SAN FRANCISCO — Venture capital is the mother's milk of innovation but these days it flows less freely as the global financial crisis sours the appetite for risk. But venture fund watchers say investment firms continue to expand globally, particularly in China. And despite the drop of oil prices from their recent highs, green tech continues to be the most bullish sector in bearish times, as investors look beyond solar and wind to back technologies to reduce energy and water useage.

Caution bordering on fear began to grip the venture industry not long after the collapse of Lehman Brothers. VCs rely on investment banks to broker initial public offerings or acquisitions in order to liberate their cash from successful deals. The turmoil in financial markets has shut down that money flow.

"Venture is in a little bit of an uncertain state right now," says Jessica Canning, director of global research for Dow Jones VentureSource, which tracks capital flows. VCs typically raise cash from pension fund managers and other institutional investors, but as stock market losses hammer those portfolios, these limited partners, as they are called, may pull money out of venture pools or fail to make promised investments. In short, VCs aren't sure how much money they have.

"This is a pretty significant effect," Canning says, adding. "There's lots of money sitting on the sidelines right now."

In this anxious climate Canning expects two trends that prevailed before the financial meltdown to continue, though perhaps at a slower pace — the internationalization of venture investing and an increasing flow of money to green technologies.

Globalization is being driven in large part by the efforts of U.S. and European firms to open offices in emerging markets like China, Eastern Europe and India. "VCs are in a lot of different places than they were 10 years ago," Canning said. A local presence in emerging markets allows VCs to help their U.S. and European startups tap into the lower-cost talent available in these geographies. Foreign offices also give VCs a chance to make smarter investments in the startups that are cropping up in new locales. "You really need to understand the culture of the country," Canning said.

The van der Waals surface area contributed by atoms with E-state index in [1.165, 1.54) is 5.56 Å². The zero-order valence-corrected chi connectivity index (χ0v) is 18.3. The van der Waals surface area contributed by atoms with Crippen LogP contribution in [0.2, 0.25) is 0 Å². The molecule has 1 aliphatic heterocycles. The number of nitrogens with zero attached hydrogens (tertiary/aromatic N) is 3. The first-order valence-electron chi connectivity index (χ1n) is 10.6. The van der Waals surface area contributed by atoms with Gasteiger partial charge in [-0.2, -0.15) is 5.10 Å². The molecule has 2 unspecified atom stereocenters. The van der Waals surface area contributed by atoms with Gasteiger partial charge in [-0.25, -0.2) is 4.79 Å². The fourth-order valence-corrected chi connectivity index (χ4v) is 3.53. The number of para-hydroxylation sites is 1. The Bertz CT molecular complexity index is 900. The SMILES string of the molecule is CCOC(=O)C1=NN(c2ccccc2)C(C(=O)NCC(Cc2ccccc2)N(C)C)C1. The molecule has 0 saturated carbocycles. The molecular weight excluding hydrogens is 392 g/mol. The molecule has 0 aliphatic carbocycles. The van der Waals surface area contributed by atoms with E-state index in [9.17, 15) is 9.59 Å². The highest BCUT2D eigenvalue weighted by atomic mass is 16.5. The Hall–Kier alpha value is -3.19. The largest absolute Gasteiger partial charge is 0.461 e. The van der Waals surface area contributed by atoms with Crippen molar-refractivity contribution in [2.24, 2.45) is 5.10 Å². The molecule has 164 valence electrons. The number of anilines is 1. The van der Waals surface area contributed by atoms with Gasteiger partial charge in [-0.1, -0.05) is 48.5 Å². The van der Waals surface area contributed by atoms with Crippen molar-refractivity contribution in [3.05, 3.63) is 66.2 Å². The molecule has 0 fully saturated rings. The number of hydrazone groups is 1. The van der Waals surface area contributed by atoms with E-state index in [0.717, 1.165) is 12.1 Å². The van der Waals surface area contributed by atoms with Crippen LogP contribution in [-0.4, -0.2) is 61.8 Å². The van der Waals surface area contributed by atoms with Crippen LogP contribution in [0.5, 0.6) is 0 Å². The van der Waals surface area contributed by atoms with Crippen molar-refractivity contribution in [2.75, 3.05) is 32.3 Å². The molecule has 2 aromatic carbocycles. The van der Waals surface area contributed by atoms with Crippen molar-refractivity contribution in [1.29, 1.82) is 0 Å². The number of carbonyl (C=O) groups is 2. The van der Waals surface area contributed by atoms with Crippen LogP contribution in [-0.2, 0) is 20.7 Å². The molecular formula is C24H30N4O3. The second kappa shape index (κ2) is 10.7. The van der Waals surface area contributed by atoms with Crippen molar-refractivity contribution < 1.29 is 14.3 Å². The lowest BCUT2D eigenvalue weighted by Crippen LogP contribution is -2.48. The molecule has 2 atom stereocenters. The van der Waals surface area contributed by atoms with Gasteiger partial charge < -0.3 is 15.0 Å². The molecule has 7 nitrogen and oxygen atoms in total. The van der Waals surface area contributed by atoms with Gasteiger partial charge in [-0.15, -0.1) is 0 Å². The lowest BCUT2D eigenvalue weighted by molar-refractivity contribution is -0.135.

This geographic dispersal of venture capital from the United States and the leading Western European centers, the United Kingdom and France, is slow but inexorable. "Venture capital doesn't move as quickly as other capital because VCs are investing in companies and relationships rather than stocks or commodities," Canning said.

The data show steadily increasing VC interest in China. In 2002 Dow Jones VentureSource found $384 million invested in Chinese startups. By 2007, the last year for which full data are available, investment had increased seven-fold to more than $2.7 billion. By comparison, in 2007 venture investments in Europe totaled 5.14 billion euro, on par with the 5.16 billion euro invested there in 2002. Data from the United States are more recent and show the same trend. VCs invested about $28.8 billion in the U.S. in 2008, not far above the $22.2 billion recorded in 2002. China is clearly on the move.

Dow Jones VentureSource also charts the surge in green tech investment. In 2002, it found that U.S. venture capitalists put just $139 million into energy and utility startups — just over half of a percent of that year's total investment. By 2008 venture investment in energy and utilities had soared to nearly $3.6 billion — or 12.5 percent of their total U.S. investment for the year.

Joel Makower, editor of GreenBiz.com, said investors are continuing to move beyond solar, wind and other forms of renewable energy generation to develop technologies that reduce power consumption — getting rewarded by the market independently of any government subsidies.

Makower said an important niche within green technology revolves around processes to reduce water use. "Water is embedded in everything just like energy and it is increasingly scarce," said Makower, whose latest report, "State of Green Business 2009," estimates that processing a cup of coffee requires about 140 liters (37 gallons) of embedded water counting everything from the farm to the lips.

Despite his enthusiasm, Makower thinks green tech is being hyped and fears the recession will deal the sector a setback akin to the dot-com bust. "Most analysts see 2009 as a pivotal year," he says, predicting a "culling of the herd of early-stage companies."

But he thinks green tech will emerge stronger. Makower downplays the recent plunge in oil prices from record highs. "The drop is temporary and even if prices never get back up $140, the long-term trend is clear," he says. Energy and water are headed toward scarcity. "These are trillion dollar markets," he says. "Long-term, the opportunities are there."

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